#6. Achievement systems
Unfortunately, undesirable behaviour like spamming or trolling is something that can afflict any online community. Busier forums often have armies of moderators tackling the problem, but there is another way, and one that greatly reduces the burden on your moderation team. With peer-to-peer moderation, members can upvote and downvote posts and report any infractions. By merging this with an achievement and reputation system, members will be encouraged to post constructively in return for extra recognition in the form of ranks, badges, or points. Aside from enabling self-moderation, this approach taps into our psychology to boost engagement. Some modern forum software will support Shadow Banning which reduces toxic behavior by hiding a members posts and comments from the community, but continuing to show them to the banned member.
#7. Private messaging
Many online forums are open to the public, and there’s often no way to easily send a private message to another member. For some communities, particularly those which offer customer support or product ideation, the lack of private messaging can be acceptable. But if you want to encourage stronger relationships rather than just provide a knowledge-sharing platform for members, private messaging is a must-have. More sophisticated forum software even allows members to bring more people into the conversation. However, if your primary goal is to foster stronger relationships, you might want to consider a private social networking platform instead.
#8. Single sign-on
One of the most common online irritations these days is that most of us have to remember the login details for dozens of different accounts. If a member forgets their login details, there’s a good chance they’ll stop coming back rather than go through the password-recovery process. Fortunately, when comparing forum software, you’ll find most provide support single sign-on, a form of access control that lets users securely log in to multiple independent systems. For example, people might be able to log in with their Google or Facebook account. Single sign-on helps eliminate barriers to participation while improving security for your members.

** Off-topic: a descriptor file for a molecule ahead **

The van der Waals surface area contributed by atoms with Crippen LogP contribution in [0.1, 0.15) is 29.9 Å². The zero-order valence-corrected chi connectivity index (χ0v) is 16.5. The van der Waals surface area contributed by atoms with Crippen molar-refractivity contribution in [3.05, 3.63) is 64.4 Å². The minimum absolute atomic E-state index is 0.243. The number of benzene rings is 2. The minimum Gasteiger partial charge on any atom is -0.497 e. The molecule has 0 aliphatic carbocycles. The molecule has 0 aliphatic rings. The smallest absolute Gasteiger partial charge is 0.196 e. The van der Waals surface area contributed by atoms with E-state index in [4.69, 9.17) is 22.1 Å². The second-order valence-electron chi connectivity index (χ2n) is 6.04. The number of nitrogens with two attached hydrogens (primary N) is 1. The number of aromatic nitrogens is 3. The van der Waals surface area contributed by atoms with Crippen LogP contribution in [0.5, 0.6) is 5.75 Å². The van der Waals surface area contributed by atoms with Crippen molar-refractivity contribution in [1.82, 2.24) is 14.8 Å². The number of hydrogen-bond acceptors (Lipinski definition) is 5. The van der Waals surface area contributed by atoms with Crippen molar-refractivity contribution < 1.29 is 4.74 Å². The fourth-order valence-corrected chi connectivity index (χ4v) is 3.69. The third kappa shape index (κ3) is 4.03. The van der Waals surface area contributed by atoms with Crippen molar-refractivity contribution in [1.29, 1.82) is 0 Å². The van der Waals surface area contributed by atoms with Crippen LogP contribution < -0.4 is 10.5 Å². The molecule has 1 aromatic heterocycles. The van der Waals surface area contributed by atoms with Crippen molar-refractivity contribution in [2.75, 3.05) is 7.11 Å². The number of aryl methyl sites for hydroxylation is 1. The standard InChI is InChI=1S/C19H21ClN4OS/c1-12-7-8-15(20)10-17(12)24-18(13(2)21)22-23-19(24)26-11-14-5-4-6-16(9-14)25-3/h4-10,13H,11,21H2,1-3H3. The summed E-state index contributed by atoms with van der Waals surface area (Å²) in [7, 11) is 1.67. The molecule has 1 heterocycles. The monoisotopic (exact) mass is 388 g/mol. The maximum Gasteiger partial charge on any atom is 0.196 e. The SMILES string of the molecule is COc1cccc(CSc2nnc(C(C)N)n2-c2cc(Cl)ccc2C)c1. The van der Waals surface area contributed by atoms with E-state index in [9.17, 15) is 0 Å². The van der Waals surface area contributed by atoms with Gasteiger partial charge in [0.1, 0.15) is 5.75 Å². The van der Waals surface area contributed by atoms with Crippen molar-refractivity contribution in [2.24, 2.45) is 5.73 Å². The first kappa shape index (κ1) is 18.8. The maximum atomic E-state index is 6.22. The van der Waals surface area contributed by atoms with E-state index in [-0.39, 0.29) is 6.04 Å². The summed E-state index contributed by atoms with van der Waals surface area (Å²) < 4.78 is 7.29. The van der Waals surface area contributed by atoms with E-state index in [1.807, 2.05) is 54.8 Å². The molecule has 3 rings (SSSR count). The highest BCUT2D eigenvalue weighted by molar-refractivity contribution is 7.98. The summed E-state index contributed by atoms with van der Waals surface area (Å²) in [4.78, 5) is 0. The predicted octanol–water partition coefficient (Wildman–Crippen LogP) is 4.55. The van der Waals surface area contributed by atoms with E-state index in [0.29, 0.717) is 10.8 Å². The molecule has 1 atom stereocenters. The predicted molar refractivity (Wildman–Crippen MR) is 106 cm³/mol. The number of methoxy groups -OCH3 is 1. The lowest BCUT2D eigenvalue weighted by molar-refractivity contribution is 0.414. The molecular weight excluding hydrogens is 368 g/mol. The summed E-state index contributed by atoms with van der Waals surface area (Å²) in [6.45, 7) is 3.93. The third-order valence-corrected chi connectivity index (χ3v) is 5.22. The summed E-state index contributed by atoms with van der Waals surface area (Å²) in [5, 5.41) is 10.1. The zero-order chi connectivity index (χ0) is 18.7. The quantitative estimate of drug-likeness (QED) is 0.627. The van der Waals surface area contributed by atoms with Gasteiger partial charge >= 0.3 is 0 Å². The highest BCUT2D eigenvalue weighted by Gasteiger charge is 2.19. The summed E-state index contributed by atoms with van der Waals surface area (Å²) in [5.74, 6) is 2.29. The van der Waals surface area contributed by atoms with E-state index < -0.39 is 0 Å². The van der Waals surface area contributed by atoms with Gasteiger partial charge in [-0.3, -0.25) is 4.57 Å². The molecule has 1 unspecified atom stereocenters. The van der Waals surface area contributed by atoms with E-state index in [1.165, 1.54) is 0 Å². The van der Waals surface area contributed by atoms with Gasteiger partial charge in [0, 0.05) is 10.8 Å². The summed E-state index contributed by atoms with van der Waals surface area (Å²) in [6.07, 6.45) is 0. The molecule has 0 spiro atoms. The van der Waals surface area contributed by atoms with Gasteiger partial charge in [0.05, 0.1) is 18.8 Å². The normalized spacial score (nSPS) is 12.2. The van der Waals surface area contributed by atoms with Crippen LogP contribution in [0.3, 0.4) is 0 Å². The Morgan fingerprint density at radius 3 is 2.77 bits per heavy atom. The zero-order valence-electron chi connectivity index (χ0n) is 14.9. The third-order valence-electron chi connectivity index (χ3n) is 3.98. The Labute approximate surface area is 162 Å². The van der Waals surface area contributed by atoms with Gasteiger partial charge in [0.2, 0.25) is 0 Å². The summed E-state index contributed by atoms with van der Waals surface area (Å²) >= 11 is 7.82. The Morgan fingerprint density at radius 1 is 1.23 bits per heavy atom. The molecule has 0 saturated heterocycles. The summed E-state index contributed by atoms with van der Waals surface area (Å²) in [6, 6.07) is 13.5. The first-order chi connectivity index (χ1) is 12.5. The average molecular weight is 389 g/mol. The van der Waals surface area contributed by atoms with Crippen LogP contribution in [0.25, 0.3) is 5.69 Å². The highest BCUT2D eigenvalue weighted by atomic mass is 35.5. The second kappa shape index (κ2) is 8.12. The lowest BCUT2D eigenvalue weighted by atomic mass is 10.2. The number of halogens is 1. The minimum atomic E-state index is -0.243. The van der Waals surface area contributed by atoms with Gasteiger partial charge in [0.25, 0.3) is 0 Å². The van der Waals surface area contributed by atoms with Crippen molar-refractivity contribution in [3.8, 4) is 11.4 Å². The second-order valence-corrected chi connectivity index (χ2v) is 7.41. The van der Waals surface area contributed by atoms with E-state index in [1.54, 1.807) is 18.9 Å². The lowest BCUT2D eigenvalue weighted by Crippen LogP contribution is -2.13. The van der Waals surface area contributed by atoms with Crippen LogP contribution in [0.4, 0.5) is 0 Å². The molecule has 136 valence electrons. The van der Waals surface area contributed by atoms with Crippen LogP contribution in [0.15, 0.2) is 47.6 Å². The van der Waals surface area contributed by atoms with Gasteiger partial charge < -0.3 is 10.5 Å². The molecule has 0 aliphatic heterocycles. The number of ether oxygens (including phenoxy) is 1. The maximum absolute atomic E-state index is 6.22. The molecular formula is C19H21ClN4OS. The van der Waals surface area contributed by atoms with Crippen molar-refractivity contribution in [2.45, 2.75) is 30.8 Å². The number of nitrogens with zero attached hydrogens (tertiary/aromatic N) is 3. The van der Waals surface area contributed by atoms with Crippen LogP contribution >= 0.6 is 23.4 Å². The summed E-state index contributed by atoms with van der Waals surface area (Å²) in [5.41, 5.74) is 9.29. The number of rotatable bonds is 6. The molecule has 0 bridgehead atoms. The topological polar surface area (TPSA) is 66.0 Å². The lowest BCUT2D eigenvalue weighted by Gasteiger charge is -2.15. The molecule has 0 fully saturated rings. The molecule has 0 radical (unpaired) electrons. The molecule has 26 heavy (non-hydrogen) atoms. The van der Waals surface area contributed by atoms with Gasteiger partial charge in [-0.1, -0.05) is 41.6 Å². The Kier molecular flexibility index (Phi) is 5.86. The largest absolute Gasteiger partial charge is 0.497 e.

#9. Data analytics
If you’re comparing forum software for business use, then the ability to measure the reach and effectiveness of your community is crucial for success. At the very least, you’ll want to be able to track all the standard growth metrics, such as monthly active users, new member counts, page views, and visits. More sophisticated solutions provide highly detailed and customisable analytics dashboards, while some even integrate with major platforms like Google Analytics. With a centralised hub for tracking and monitoring the health of your community, you’ll have a constant source of insights to help you continuously improve your offer.
#10. Software integration
With today’s business software environments being more disparate than ever, it’s easy to end up in a situation where you have so many different solutions but none of them sit well together. Now that data is the most valuable asset of all, the inability to easily share it between systems can hinder productivity and innovation alike. Software integrations make it easier to share data or extend functionality. For example, by integrating your forum software with your CRM, you’ll be better able to track and address unanswered customer support queries and concerns. Another important consideration is monetisation – if you want to sell to your community, you’ll need to be able to integrate third-party payment and ecommerce platforms.
Using a community app as an alternative to comparing forum software
For mobile-first communities and monetised communities, an alternative to forum software is a branded iOS and Android community app. Disciple offers a platform goes beyond the capabilities of online forums to provide a fully-fledged social networking platform that you own and control. Your app will be built and maintained by Disciple, but listed under your name in the Apple App and Google Play store. Apps are easily monetised using mobile in-app purchases and subscriptions.